The first review of Jason Little’s Borb is out, and it’s a nice one. Publishers Weekly says “Little’s elegant linework, minimal dialogue, and unwavering focus on the man’s day-to-day struggles are powerful, giving us a gruesome, slapstick view of society’s underbelly.”
Tag Archive for 'Publisher’s Weekly'
Publishers Weekly ran a short write-up of MariNaomi’s new book, Dragon’s Breath and Other True Stories.
Award-winning author MariNaomi (Kiss and Tell) returns with this charming and intimate collection of vignettes and meatier personal histories … The mixed-bag effect of a whole life jumbled together lets the reader get to know the author much faster than in a traditional narrative.
The storytelling in “Anime” is a fair bit more complex, and the artwork is more refined, though only slightly. The character study of a Japanophile uncomfortable in her own skin and native country relies more heavily on dialogue to draw a full and sympathetic portrait of its protagonist, but Alden still knows when to let the silence take over. The result is two thematically divergent, but devastatingly human portraits from an emerging cartoonist displaying the sort of storytelling and artistic restraint that often only comes after years of toiling away at the drawing board. Alden is a talent to watch.
In this monograph Evenson traces the many versions of Chester Brown’s early work, Yummy Fur […] Over the years, Brown has kept changing the format and even panel arrangement of the work. It’s a fascinating look into one cartoonists restless creative process.
See the whole list here.
In one brilliant four-page sequence, Bell escapes from a bathroom she’s locked in with comic urgency fueled by her discomfort with the party outside. Refreshingly revelatory and charmingly accessible, this book follows up the previous autobiographical comics Lucky and The Voyeurs and easily solidifies Bell’s reputation as one of the greatest autobiographical cartoonists working.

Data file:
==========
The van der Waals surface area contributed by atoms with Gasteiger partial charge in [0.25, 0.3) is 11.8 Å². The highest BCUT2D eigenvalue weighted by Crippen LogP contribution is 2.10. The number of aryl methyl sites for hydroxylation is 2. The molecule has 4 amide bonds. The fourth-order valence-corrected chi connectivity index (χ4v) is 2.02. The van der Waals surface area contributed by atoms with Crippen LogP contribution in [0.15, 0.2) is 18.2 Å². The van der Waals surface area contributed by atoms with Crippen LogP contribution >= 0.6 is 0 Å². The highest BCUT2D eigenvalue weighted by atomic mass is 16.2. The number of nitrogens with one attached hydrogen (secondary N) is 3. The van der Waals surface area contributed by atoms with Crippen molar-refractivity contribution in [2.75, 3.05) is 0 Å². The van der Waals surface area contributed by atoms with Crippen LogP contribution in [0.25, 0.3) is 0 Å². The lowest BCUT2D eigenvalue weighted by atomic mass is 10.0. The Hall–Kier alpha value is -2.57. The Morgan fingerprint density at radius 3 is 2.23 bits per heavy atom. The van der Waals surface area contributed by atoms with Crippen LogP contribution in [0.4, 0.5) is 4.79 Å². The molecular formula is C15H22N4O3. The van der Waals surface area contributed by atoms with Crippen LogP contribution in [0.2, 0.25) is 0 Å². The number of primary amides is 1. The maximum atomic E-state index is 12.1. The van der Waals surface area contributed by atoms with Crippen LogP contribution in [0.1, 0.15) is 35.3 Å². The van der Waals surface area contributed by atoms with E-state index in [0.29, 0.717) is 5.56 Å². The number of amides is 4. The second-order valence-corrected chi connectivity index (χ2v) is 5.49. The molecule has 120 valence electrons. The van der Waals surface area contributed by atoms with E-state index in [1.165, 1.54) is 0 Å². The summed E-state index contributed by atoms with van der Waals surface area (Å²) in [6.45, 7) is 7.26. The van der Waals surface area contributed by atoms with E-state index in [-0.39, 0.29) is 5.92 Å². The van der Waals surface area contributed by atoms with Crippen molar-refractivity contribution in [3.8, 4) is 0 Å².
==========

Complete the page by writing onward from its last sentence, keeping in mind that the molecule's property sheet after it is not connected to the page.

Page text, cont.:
Engaging and informative, the book covers a surprisingly broad range of subjects given its brevity. The black-and-white artwork may appear simple but each illustration conveys a wealth of emotional detail, from demonstrations to Yanow’s stripped-down view of herself. The book’s quiet deliberation becomes more impressive with each read; Yanow is an author/illustrator to watch.
Check out the rest of the review here.
The first review is in for Over the Wall by Peter Wartman and it’s in Publishers Weekly! Here’s a taste:
[The unnamed protagonists] venture into the abandoned, taboo city to find him takes on aspects of a hero’s journey from multicultural mythology, presented by Wartman in lavish inks and detailed haunting, labyrinthine architecture. Wartman’s use of silent panels, distance, and scale suggest the overwhelming revelations facing his youthful challenger, and his visual focus on the role of storytelling is often ingeniously presented through stone inscriptions and statuary that expand upon the story. Although the story resonates with mythic allusions, Wartman’s art is closer to an animated style, with cartoony characters and sometimes exaggerated emotions. This makes the story a highly approachable adventure tale that explores the nature of quests and the motivations behind them.
After a successful debut at the Brooklyn Comics and Graphics Festival, Jon Lewis’ True Swamp: Choose Your Poison is finally on the way to bookstores everywhere! In the meantime Publishers Weekly just published starred (and stellar!) review of the book. Here’s a taste: